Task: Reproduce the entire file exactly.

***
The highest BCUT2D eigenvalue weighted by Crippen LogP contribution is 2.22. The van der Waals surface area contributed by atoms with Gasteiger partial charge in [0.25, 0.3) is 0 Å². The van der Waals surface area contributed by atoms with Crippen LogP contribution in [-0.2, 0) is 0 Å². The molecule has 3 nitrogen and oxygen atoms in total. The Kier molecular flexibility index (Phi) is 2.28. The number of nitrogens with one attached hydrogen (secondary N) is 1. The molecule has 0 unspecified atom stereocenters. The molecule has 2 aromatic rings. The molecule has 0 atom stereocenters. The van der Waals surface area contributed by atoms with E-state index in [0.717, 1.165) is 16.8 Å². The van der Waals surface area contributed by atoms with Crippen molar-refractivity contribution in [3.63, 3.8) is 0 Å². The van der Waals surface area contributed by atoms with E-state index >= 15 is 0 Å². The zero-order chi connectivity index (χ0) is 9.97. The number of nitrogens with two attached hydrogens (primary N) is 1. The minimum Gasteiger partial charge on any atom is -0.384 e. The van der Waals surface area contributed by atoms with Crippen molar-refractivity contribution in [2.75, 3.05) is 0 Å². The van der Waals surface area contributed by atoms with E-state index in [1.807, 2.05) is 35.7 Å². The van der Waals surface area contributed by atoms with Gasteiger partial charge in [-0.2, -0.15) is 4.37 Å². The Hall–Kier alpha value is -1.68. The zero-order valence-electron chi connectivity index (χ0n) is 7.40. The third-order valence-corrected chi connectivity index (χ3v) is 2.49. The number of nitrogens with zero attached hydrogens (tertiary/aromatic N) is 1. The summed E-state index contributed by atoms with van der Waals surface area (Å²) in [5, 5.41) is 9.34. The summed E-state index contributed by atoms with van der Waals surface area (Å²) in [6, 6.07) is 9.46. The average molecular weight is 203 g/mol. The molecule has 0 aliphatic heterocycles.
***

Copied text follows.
The highest BCUT2D eigenvalue weighted by Crippen LogP contribution is 2.22. The van der Waals surface area contributed by atoms with Gasteiger partial charge in [0.25, 0.3) is 0 Å². The van der Waals surface area contributed by atoms with Crippen LogP contribution in [-0.2, 0) is 0 Å². The molecule has 3 nitrogen and oxygen atoms in total. The Kier molecular flexibility index (Phi) is 2.28. The number of nitrogens with one attached hydrogen (secondary N) is 1. The molecule has 0 unspecified atom stereocenters. The molecule has 2 aromatic rings. The molecule has 0 atom stereocenters. The van der Waals surface area contributed by atoms with E-state index in [0.717, 1.165) is 16.8 Å². The van der Waals surface area contributed by atoms with Crippen molar-refractivity contribution in [3.63, 3.8) is 0 Å². The van der Waals surface area contributed by atoms with E-state index >= 15 is 0 Å². The zero-order chi connectivity index (χ0) is 9.97. The number of nitrogens with two attached hydrogens (primary N) is 1. The minimum Gasteiger partial charge on any atom is -0.384 e. The van der Waals surface area contributed by atoms with Crippen molar-refractivity contribution in [2.75, 3.05) is 0 Å². The van der Waals surface area contributed by atoms with E-state index in [1.807, 2.05) is 35.7 Å². The van der Waals surface area contributed by atoms with Gasteiger partial charge in [-0.2, -0.15) is 4.37 Å². The Hall–Kier alpha value is -1.68. The zero-order valence-electron chi connectivity index (χ0n) is 7.40. The third-order valence-corrected chi connectivity index (χ3v) is 2.49. The number of nitrogens with zero attached hydrogens (tertiary/aromatic N) is 1. The summed E-state index contributed by atoms with van der Waals surface area (Å²) in [5, 5.41) is 9.34. The summed E-state index contributed by atoms with van der Waals surface area (Å²) in [6, 6.07) is 9.46. The average molecular weight is 203 g/mol. The molecule has 0 aliphatic heterocycles.